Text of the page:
A Novel Approach to Bioorthogonal Reactions
Mentor:Vincent Lavallo, Assistant Professor of Chemistry, University of California, Riverside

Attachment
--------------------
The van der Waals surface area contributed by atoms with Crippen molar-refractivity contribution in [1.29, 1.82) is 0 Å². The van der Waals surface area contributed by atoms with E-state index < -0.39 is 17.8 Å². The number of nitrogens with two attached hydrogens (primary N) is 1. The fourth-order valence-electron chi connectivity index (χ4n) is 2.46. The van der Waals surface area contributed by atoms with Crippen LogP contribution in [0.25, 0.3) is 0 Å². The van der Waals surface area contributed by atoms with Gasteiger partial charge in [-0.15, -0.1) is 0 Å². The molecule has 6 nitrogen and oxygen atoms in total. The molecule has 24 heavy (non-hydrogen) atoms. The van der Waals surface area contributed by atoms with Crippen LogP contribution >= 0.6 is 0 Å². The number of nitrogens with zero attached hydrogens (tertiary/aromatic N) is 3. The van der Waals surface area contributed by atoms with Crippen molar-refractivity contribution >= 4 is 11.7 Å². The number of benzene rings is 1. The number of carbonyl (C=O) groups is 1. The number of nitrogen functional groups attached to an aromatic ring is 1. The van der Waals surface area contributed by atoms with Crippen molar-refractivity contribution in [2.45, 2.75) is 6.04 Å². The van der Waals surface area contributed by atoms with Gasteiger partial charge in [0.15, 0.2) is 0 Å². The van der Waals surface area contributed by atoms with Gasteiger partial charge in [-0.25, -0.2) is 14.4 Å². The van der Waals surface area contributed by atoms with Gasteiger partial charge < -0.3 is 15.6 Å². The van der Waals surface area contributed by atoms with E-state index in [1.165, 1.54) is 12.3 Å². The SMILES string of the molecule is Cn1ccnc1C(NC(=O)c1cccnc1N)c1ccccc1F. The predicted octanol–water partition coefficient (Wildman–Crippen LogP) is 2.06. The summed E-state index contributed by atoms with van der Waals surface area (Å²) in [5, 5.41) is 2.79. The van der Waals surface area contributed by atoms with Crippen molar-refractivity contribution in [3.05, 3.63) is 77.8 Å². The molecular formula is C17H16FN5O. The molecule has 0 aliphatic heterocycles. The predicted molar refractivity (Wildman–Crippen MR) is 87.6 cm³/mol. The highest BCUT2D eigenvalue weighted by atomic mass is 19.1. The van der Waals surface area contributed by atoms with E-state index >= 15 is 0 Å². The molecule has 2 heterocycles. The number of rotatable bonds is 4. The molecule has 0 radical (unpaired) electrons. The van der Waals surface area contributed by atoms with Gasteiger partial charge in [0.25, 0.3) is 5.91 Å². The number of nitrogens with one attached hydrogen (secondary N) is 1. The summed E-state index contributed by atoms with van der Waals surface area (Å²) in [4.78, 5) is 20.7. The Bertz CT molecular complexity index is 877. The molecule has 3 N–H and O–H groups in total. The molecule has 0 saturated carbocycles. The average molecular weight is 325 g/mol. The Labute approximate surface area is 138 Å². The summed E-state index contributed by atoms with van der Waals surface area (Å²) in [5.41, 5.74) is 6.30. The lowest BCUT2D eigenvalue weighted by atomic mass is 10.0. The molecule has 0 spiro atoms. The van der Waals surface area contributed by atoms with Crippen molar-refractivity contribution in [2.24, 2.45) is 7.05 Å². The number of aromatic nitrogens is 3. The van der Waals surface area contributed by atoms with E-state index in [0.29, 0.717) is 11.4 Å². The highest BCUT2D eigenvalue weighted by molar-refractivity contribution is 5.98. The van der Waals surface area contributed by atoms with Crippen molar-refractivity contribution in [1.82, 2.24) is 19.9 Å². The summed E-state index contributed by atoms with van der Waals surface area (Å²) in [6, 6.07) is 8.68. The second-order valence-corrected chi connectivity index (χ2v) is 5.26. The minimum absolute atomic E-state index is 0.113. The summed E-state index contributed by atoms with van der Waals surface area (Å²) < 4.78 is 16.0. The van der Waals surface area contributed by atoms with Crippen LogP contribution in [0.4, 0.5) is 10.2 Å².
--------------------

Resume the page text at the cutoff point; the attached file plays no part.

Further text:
Click chemistry has been shown to facilitate a cycloaddition reaction that can have excellent outcomes within biological organisms. Organic azides attached to fluorescent probes undergo click reactions with alkenes in the organism to allow in vivo labeling and in depth studies of biomolecules. By utilizing a copper catalyst, chemists have succeeded in synthesizing triazoles, the product of click reactions; but the consequences have been disastrous, since trace amounts of copper is toxic to cells. In order to safely carry out click chemistry in vivo and preserve the bioorthogonal nature of the reaction, a specific triazole has to be synthesized such that it does not interrupt any biological processes and that it is fast-forming and water stable. The triazole in question has in fact been synthesized, however the ultimate goal of this project is to fully quantify the reaction rate whilst further exploring other bioorthogonal attributes. An icosahedral “carborane” with a linear azide performs this rather interesting cycloaddition with the olefin, norbornene, to give, in high yield and purity, the unique triazole.